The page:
Technology has rapidly transformed our world, and capitalism has accelerated the pace of innovation and economic activity along with it. While venture capitalists dream of unicorn startups, and concentrated wealth accumulates through IPOs, serious, even devastating consequences have taken shape: from the loss of privacy and lack of investment in workers to threats to democracy. Thorny issues such as the ethics of artificial intelligence and surveillance technologies conjure dystopian nightmares contrary to the utopian dreams of entrepreneurs.
A collaboration between Public Books and SFMOMA’s Public Knowledge initiative, this discussion explores how tech might be redirected beyond capitalism, towards an alternative future. Could new technologies, whether imagined or real, point to a shared future of economic cooperation and democratic decision-making? Could new technologies prioritize addressing human needs and the greater threat of climate change? Or has history shown us that our faith in tech is misplaced—that its abuses and manipulations outweigh its potential to liberate? Referencing science fiction, art, design, and beyond, the panelists investigate the possibilities of a new technological dawn.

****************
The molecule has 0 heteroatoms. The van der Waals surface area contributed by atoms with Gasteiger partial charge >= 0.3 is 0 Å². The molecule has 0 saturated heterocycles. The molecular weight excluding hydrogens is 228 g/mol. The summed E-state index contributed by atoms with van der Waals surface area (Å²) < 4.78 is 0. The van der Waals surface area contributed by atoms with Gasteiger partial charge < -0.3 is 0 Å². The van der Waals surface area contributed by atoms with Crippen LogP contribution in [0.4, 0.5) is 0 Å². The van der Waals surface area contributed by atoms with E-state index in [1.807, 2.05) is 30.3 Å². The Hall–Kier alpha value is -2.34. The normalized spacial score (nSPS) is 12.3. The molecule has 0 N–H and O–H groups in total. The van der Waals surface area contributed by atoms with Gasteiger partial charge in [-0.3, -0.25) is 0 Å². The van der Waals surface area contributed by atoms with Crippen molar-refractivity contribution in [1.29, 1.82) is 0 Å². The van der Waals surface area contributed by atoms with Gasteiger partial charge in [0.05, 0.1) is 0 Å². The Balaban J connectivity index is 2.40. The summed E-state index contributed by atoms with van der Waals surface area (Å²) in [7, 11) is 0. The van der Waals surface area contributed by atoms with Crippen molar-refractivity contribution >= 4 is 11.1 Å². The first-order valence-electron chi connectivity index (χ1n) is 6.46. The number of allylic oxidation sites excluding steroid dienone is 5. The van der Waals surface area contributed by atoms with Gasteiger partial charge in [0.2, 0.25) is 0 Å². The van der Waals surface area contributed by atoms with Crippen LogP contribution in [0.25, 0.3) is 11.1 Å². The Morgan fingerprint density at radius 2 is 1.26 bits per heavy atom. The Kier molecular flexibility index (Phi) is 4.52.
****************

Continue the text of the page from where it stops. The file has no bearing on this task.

Finn Brunton, assistant professor in Media, Culture, and Communication at NYU Steinhardt, author of Digital Cash: The Unknown History of the Anarchists, Utopians, and Technologists Who Created Cryptocurrency
Kim Stanley Robinson, writer of science fiction, author of the trilogy Red Mars and New York 2140.
Andrea Steves, curator, Museum of Capitalism
Xiaowei Wang, designer, developer and dreamer, creative director at Logic Magazine.
Caitlin Zaloom, editor-in-chief of Public Books (moderator)